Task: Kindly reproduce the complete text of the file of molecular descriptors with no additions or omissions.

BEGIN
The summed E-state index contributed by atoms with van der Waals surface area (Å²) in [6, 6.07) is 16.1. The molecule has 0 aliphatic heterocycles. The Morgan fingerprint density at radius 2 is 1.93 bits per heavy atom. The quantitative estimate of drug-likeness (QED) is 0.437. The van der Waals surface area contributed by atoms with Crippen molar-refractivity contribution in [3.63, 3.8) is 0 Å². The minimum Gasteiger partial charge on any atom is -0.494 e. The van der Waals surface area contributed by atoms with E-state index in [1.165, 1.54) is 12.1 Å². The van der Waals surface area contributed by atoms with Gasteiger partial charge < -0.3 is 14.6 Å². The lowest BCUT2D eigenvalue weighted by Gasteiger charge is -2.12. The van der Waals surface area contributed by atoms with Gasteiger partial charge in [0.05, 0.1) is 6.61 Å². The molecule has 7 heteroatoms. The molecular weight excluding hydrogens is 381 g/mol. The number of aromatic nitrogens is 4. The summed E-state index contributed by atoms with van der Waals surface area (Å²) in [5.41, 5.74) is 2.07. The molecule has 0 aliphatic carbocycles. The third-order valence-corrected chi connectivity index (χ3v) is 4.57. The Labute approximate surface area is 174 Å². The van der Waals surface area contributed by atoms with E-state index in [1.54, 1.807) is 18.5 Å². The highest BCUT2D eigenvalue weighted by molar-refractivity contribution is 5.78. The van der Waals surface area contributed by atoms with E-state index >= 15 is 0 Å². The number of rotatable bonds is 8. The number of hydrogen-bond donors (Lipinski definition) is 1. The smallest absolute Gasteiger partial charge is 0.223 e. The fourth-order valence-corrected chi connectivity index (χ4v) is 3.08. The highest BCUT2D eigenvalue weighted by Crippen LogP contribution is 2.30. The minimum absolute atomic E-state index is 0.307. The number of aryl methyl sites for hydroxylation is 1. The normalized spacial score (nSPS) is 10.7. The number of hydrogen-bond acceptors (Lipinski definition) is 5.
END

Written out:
The summed E-state index contributed by atoms with van der Waals surface area (Å²) in [6, 6.07) is 16.1. The molecule has 0 aliphatic heterocycles. The Morgan fingerprint density at radius 2 is 1.93 bits per heavy atom. The quantitative estimate of drug-likeness (QED) is 0.437. The van der Waals surface area contributed by atoms with Crippen molar-refractivity contribution in [3.63, 3.8) is 0 Å². The minimum Gasteiger partial charge on any atom is -0.494 e. The van der Waals surface area contributed by atoms with E-state index in [1.165, 1.54) is 12.1 Å². The van der Waals surface area contributed by atoms with Gasteiger partial charge < -0.3 is 14.6 Å². The lowest BCUT2D eigenvalue weighted by Gasteiger charge is -2.12. The van der Waals surface area contributed by atoms with Gasteiger partial charge in [0.05, 0.1) is 6.61 Å². The molecule has 7 heteroatoms. The molecular weight excluding hydrogens is 381 g/mol. The number of aromatic nitrogens is 4. The summed E-state index contributed by atoms with van der Waals surface area (Å²) in [5.41, 5.74) is 2.07. The molecule has 0 aliphatic carbocycles. The third-order valence-corrected chi connectivity index (χ3v) is 4.57. The Labute approximate surface area is 174 Å². The van der Waals surface area contributed by atoms with E-state index in [1.54, 1.807) is 18.5 Å². The highest BCUT2D eigenvalue weighted by molar-refractivity contribution is 5.78. The van der Waals surface area contributed by atoms with E-state index >= 15 is 0 Å². The number of rotatable bonds is 8. The number of hydrogen-bond donors (Lipinski definition) is 1. The smallest absolute Gasteiger partial charge is 0.223 e. The fourth-order valence-corrected chi connectivity index (χ4v) is 3.08. The highest BCUT2D eigenvalue weighted by Crippen LogP contribution is 2.30. The minimum absolute atomic E-state index is 0.307. The number of aryl methyl sites for hydroxylation is 1. The normalized spacial score (nSPS) is 10.7. The number of hydrogen-bond acceptors (Lipinski definition) is 5.